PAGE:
What is Strapi?
Strapi is a headless Content Management System. What does headless CMS mean? A headless CMS is a back-end only content management system (CMS) that makes content accessible via a RESTful API for display on any device.
Why Headless CMS?
An omnichannel experience of a product is the need of the hour. To deliver a seamless experience, you need an API-first headless CMS that can deliver content to multiple channels(Websites, Android Apps, iOS Apps, etc). To learn more about Strapi and headless CMS visit strapi.io
Though Strapi installation is quite easy on Linux and Windows host machine. But as all you know, Kubernetes adds a layer of abstraction which makes Strapi deployment somewhat effortful job. Also, Strapi doesn’t support HTTPs/SSL communication out of the box . So in this tutorial I will step by step walk you through the process of setting up and deploying production grade Strapi with HTTPs on Kubernetes.
As they say, let’s get started without any further delay. 😉
Prerequisites: A basic knowledge of Kubernetes along with access to a Kubernetes cluster. I recommend Google Kubernetes Engine (GKE), but the majority of this tutorial can be used on any Kubernetes cluster. In a pinch, you can also use minikube so you have a zero-cost way to follow along with me.
I have divided the whole deployment process into 4 steps to make it more understandable
- Setting up the namespace and storage-class.
- Installing MongoDB for our Strapi project.
- Creating a docker image for Strapi with MongoDB and HTTPs configuration.
- Creating and deploying Kubernetes resources for Strapi.
Step 1: Setting up the namespace and storage-class
By separating different projects in different namespaces, you can easily deploy as many Strapi projects. All you need to do is use a different namespace, and the new definitions will not overlap with the existing ones.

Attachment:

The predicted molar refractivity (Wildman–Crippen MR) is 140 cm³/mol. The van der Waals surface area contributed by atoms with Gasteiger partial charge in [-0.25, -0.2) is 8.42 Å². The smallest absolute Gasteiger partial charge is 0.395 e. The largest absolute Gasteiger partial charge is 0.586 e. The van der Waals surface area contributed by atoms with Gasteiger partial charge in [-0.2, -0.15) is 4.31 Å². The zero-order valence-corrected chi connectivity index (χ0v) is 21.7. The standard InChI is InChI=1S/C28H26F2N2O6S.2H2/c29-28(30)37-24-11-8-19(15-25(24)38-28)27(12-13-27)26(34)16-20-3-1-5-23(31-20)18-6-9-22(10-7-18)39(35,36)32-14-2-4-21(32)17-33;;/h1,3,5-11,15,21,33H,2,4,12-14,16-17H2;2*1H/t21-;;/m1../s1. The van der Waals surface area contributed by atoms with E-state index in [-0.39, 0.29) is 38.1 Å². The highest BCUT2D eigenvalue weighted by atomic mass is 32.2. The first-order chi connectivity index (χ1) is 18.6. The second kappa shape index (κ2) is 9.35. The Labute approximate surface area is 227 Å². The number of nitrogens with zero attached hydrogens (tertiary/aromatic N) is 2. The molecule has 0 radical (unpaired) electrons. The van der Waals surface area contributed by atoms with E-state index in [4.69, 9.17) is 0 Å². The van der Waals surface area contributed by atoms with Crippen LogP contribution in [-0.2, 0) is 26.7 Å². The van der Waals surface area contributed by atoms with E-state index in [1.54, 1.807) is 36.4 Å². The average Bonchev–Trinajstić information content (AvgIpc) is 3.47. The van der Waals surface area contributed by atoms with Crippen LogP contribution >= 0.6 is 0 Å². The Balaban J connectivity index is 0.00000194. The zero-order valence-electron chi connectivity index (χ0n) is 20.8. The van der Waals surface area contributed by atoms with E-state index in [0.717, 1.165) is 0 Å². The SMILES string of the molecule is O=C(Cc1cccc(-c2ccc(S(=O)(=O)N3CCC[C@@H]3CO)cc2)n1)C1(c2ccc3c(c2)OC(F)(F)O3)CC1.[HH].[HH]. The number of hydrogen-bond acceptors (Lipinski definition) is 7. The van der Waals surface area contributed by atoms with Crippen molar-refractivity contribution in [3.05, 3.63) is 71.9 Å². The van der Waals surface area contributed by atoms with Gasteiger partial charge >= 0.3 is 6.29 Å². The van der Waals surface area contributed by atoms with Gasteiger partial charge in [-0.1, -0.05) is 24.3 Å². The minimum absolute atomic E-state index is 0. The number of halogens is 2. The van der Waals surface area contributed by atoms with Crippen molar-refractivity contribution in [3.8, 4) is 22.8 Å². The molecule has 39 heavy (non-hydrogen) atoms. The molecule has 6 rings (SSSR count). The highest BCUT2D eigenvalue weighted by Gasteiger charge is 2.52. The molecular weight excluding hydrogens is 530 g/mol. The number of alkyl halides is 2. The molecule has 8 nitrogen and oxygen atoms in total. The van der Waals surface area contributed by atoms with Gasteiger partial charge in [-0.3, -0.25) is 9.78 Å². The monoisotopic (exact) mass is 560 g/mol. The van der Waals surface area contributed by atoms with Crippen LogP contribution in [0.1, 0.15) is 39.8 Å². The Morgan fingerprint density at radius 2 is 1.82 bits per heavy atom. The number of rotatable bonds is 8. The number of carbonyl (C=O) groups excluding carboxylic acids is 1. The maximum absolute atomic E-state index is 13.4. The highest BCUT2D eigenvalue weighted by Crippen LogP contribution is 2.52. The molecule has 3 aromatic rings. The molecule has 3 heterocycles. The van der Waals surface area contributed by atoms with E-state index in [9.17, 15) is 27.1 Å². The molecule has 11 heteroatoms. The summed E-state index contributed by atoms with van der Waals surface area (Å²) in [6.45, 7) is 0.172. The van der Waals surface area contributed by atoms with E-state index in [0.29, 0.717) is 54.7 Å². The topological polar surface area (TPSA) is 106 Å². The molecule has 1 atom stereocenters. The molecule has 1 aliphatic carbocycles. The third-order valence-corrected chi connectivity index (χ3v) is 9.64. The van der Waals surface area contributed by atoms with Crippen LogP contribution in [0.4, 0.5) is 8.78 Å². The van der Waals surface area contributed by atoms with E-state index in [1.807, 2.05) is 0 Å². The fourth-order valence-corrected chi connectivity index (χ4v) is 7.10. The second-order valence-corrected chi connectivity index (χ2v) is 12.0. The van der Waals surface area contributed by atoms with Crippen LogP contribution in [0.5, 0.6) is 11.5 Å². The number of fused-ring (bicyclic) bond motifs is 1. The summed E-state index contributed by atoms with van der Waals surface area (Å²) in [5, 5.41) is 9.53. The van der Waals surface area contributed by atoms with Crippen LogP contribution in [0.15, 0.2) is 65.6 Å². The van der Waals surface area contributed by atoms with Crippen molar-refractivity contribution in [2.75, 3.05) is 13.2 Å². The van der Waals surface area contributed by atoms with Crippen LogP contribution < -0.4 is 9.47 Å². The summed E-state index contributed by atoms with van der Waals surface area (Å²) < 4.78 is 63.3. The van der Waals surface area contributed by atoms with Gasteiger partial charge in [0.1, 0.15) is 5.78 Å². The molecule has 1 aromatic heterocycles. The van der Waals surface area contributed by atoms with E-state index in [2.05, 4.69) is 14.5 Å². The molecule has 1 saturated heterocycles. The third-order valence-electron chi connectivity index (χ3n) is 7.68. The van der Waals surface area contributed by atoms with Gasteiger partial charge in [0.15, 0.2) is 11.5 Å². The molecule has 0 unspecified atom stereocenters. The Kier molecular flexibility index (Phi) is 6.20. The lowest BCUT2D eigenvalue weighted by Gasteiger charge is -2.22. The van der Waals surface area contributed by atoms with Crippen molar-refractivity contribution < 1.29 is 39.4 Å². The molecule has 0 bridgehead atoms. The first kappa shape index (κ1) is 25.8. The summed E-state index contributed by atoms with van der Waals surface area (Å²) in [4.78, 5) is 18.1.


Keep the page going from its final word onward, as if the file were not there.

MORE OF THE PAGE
If you choose to use the
default namespace, then you can skip this step. Otherwise, you should apply the namespace file given below:
$ kubectl apply -f namespace.yml
$ kubectl get namespaces
NAME STATUS AGE
default Active 50m
kube-system Active 50m
ns-strapi Active 1m
The next step is to define a new StorageClass for providing the persistent volumes for MongoDB and Strapi.
Each StorageClass contains the fields
reclaimPolicy, which are used when a PersistentVolume belonging to the class needs to be dynamically provisioned. If you are using the GCP then volume provisioner would be
gce-pd. Alternatively, you can look for a more suitable option for StorageClass here.
Step 2: Installing MongoDB for our Strapi project
Strapi gives you the option to choose the most appropriate database for your project. It currently supports PostgreSQL, MongoDB, SQLite, MySQL, and MariaDB.
We will be setting up MongoDB for this tutorial and will be deploying it as a special Kubernetes resource known as
StatefulSet instead of normal
Deployment and the rationale behind that is “Containers are stateless!” they say, and “databases are pointless without state!”.
We want the volume with the mongo data to get attached again to a new Pod when the old
Pod vanishes. If we don’t do this, we will lose all the data in the database after any of
Pod goes down. The
StatefulSet controller will give the replacement
Pod the same name and access to the resources of the
Pod it replaced.
If you want to learn more about MongoDB installation on Kubernetes you can refer to this article from Kubernetes Team or if you are in a hurry then just replace the name of your
StorageClassand name of mongo
service in below YAML to make your MongoDB pods up and running.
The above YAML is pretty much the same as the YAML Kubernetes Team is using for MongoDB installation at this link. I just did 2 modifications, First, I added the pod’s affinity & anti-affinity to ensure the high availability of mongo pods these properties tell Kubernetes to schedule our pods to a different-different node that could be helpful in a case when a node gets crashed. Second, I added a security context to avoid permissions error and seamlessly access path
data/db inside the container.
If you are following me then after applying the above YAML, you should have three pods with a service created in your cluster. These correspond to the three nodes in your MongoDB set. You can see them with this command: